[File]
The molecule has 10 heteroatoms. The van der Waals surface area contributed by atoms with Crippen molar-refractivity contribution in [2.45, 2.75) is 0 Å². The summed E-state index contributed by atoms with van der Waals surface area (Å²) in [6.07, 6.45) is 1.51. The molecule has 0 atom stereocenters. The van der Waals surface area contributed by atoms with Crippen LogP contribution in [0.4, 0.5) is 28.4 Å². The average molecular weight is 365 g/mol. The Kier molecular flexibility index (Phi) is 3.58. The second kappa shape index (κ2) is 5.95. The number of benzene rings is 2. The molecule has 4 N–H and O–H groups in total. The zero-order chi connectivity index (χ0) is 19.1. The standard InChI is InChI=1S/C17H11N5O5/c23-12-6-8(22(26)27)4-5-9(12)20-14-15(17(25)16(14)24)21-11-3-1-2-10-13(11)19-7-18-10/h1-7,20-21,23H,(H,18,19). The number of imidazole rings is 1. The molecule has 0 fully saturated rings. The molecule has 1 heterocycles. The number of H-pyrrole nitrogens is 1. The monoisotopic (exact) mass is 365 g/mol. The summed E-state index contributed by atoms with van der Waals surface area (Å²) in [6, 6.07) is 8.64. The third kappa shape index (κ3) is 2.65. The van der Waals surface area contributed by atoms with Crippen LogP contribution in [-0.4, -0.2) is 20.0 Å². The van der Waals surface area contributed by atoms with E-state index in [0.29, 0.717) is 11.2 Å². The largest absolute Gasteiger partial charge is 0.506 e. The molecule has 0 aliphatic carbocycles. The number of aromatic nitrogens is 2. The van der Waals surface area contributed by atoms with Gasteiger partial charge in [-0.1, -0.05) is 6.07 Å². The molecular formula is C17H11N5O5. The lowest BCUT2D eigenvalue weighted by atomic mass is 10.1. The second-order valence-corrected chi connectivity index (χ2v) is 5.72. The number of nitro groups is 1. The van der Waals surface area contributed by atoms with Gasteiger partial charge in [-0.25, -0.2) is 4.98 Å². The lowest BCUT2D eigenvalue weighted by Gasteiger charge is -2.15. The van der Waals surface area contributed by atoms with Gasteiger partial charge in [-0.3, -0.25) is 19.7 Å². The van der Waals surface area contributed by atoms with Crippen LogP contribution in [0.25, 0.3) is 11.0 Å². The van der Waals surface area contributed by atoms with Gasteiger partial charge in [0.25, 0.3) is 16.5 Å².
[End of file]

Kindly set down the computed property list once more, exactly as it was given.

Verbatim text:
The molecule has 10 heteroatoms. The van der Waals surface area contributed by atoms with Crippen molar-refractivity contribution in [2.45, 2.75) is 0 Å². The summed E-state index contributed by atoms with van der Waals surface area (Å²) in [6.07, 6.45) is 1.51. The molecule has 0 atom stereocenters. The van der Waals surface area contributed by atoms with Crippen LogP contribution in [0.4, 0.5) is 28.4 Å². The average molecular weight is 365 g/mol. The Kier molecular flexibility index (Phi) is 3.58. The second kappa shape index (κ2) is 5.95. The number of benzene rings is 2. The molecule has 4 N–H and O–H groups in total. The zero-order chi connectivity index (χ0) is 19.1. The standard InChI is InChI=1S/C17H11N5O5/c23-12-6-8(22(26)27)4-5-9(12)20-14-15(17(25)16(14)24)21-11-3-1-2-10-13(11)19-7-18-10/h1-7,20-21,23H,(H,18,19). The number of imidazole rings is 1. The molecule has 0 fully saturated rings. The molecule has 1 heterocycles. The number of H-pyrrole nitrogens is 1. The monoisotopic (exact) mass is 365 g/mol. The summed E-state index contributed by atoms with van der Waals surface area (Å²) in [6, 6.07) is 8.64. The third kappa shape index (κ3) is 2.65. The van der Waals surface area contributed by atoms with Crippen LogP contribution in [-0.4, -0.2) is 20.0 Å². The van der Waals surface area contributed by atoms with E-state index in [0.29, 0.717) is 11.2 Å². The largest absolute Gasteiger partial charge is 0.506 e. The molecule has 0 aliphatic carbocycles. The number of aromatic nitrogens is 2. The van der Waals surface area contributed by atoms with Gasteiger partial charge in [-0.1, -0.05) is 6.07 Å². The molecular formula is C17H11N5O5. The lowest BCUT2D eigenvalue weighted by atomic mass is 10.1. The second-order valence-corrected chi connectivity index (χ2v) is 5.72. The number of nitro groups is 1. The van der Waals surface area contributed by atoms with Gasteiger partial charge in [-0.25, -0.2) is 4.98 Å². The lowest BCUT2D eigenvalue weighted by Gasteiger charge is -2.15. The van der Waals surface area contributed by atoms with Gasteiger partial charge in [-0.3, -0.25) is 19.7 Å². The van der Waals surface area contributed by atoms with Crippen LogP contribution in [0.25, 0.3) is 11.0 Å². The van der Waals surface area contributed by atoms with Gasteiger partial charge in [0.25, 0.3) is 16.5 Å².